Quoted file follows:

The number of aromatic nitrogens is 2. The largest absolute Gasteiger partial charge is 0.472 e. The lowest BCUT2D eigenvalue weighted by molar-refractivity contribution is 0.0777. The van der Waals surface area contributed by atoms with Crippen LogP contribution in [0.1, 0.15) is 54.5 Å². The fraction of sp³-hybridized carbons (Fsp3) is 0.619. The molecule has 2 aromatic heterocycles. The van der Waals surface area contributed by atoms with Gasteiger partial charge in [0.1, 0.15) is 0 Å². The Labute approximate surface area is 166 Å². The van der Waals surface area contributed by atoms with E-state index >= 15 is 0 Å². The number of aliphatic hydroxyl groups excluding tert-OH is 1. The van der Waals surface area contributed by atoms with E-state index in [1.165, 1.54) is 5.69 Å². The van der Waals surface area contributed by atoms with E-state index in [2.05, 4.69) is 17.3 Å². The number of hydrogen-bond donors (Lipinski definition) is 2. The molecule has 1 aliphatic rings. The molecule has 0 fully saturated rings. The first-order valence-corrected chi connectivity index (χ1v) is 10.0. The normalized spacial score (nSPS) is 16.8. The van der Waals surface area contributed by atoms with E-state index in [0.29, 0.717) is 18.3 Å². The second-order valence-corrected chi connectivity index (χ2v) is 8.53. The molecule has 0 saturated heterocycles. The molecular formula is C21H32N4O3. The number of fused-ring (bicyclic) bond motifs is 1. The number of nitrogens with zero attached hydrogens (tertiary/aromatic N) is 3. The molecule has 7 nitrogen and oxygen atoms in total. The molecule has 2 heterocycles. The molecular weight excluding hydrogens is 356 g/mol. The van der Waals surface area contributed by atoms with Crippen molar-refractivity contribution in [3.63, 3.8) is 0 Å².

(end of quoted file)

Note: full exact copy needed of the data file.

The number of aromatic nitrogens is 2. The largest absolute Gasteiger partial charge is 0.472 e. The lowest BCUT2D eigenvalue weighted by molar-refractivity contribution is 0.0777. The van der Waals surface area contributed by atoms with Crippen LogP contribution in [0.1, 0.15) is 54.5 Å². The fraction of sp³-hybridized carbons (Fsp3) is 0.619. The molecule has 2 aromatic heterocycles. The van der Waals surface area contributed by atoms with Gasteiger partial charge in [0.1, 0.15) is 0 Å². The Labute approximate surface area is 166 Å². The van der Waals surface area contributed by atoms with E-state index >= 15 is 0 Å². The number of aliphatic hydroxyl groups excluding tert-OH is 1. The van der Waals surface area contributed by atoms with E-state index in [1.165, 1.54) is 5.69 Å². The van der Waals surface area contributed by atoms with E-state index in [2.05, 4.69) is 17.3 Å². The number of hydrogen-bond donors (Lipinski definition) is 2. The molecule has 1 aliphatic rings. The molecule has 0 fully saturated rings. The first-order valence-corrected chi connectivity index (χ1v) is 10.0. The normalized spacial score (nSPS) is 16.8. The van der Waals surface area contributed by atoms with E-state index in [0.29, 0.717) is 18.3 Å². The second-order valence-corrected chi connectivity index (χ2v) is 8.53. The molecule has 0 saturated heterocycles. The molecular formula is C21H32N4O3. The number of fused-ring (bicyclic) bond motifs is 1. The number of nitrogens with zero attached hydrogens (tertiary/aromatic N) is 3. The molecule has 7 nitrogen and oxygen atoms in total. The molecule has 2 heterocycles. The molecular weight excluding hydrogens is 356 g/mol. The van der Waals surface area contributed by atoms with Crippen molar-refractivity contribution in [3.63, 3.8) is 0 Å².